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Pension freedom: should I take the cash?

ferrariIt was my 55th birthday last week. It’s hardly a landmark age unlike 21 or even 40. But actually, reaching 55 is significant: it’s the age when you can take your pension and run off and spend the cash on a fast car. Or use the cash for more sensible things such as day-to-day living.

Since 2015-16 anyone aged over 55 can take all their pension pot with the first 25% tax free and the rest taxed at whatever rate of income tax they are liable for. This is only for the kind of pensions you either save into yourself or the one you get through work that is effectively a personal pension (technically these are called defined contribution or money purchase pensions). It doesn’t affect state pensions or final salary pensions – the type of plan you’ll probably have if you work in the public rather than private sector.

Like many women, I’ve got a mixture of pensions. Apart from the state pension, I’ve got a final salary pension from a previous employer which I think starts paying me an income when I’m 62. I also have a personal pension – a Sipp (self-invested personal pension) which I’ve been putting money into for a while. My Sipp pension pot isn’t huge – it’s not six figures – but it’s a reasonable amount.

And I have absolutely no intention of breaking into it for a good few years so my pot will hopefully grow larger. Indeed, I’m still saving into it every month although not much. But then, you can have a pension even if you’re not working and you still get lots of lovely tax relief on your contributions. Tax relief has the effect that, if you’re a basic or non-taxpayer, it actually costs you £80 to invest £100 into your pension. And you can put £3,600 (£2,880 before tax relief) in your pension this tax year if you’re a non-taxpayer.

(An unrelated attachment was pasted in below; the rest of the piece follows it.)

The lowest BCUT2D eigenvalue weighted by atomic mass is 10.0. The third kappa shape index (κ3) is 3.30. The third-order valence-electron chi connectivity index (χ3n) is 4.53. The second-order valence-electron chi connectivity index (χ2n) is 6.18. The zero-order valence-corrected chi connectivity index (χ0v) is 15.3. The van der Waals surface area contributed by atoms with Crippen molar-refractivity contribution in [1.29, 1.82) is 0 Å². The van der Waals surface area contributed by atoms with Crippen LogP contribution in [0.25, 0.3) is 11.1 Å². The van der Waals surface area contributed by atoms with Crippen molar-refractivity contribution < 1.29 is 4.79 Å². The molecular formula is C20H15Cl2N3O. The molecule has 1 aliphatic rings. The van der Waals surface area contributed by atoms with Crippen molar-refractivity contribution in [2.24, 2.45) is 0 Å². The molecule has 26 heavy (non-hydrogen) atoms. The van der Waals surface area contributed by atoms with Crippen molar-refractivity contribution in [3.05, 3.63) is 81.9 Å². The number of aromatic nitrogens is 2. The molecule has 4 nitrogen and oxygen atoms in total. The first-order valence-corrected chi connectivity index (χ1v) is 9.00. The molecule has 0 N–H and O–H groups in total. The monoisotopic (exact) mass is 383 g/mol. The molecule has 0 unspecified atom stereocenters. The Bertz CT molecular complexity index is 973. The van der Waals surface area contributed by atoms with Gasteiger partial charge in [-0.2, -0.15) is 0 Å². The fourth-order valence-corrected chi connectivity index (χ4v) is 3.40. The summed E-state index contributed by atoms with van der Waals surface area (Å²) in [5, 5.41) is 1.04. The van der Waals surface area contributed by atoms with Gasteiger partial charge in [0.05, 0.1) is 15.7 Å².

But what happens when, eventually, I decide I want to get at my pension pot? If I withdraw it in dribs and drabs – which I expect is what I’ll do – then only 25% of each lump sum I take will be tax free so I will need to be careful about my tax situation. I could instead take 25% of all my fund in cash and use the rest to buy an income drawdown scheme which might work out a better idea for tax purposes. But I’d probably need some independent personal advice if this was my plan – we’ve got a guide on finding an adviser. And there’s loads more information about pension pot options here. In my case, I’m happy to leave things as they are for now: but it is nice to know that were there some huge emergency that at least I could access my pension savings. There’s some compensation to being 55, I suppose…

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Friday, 24 May 2019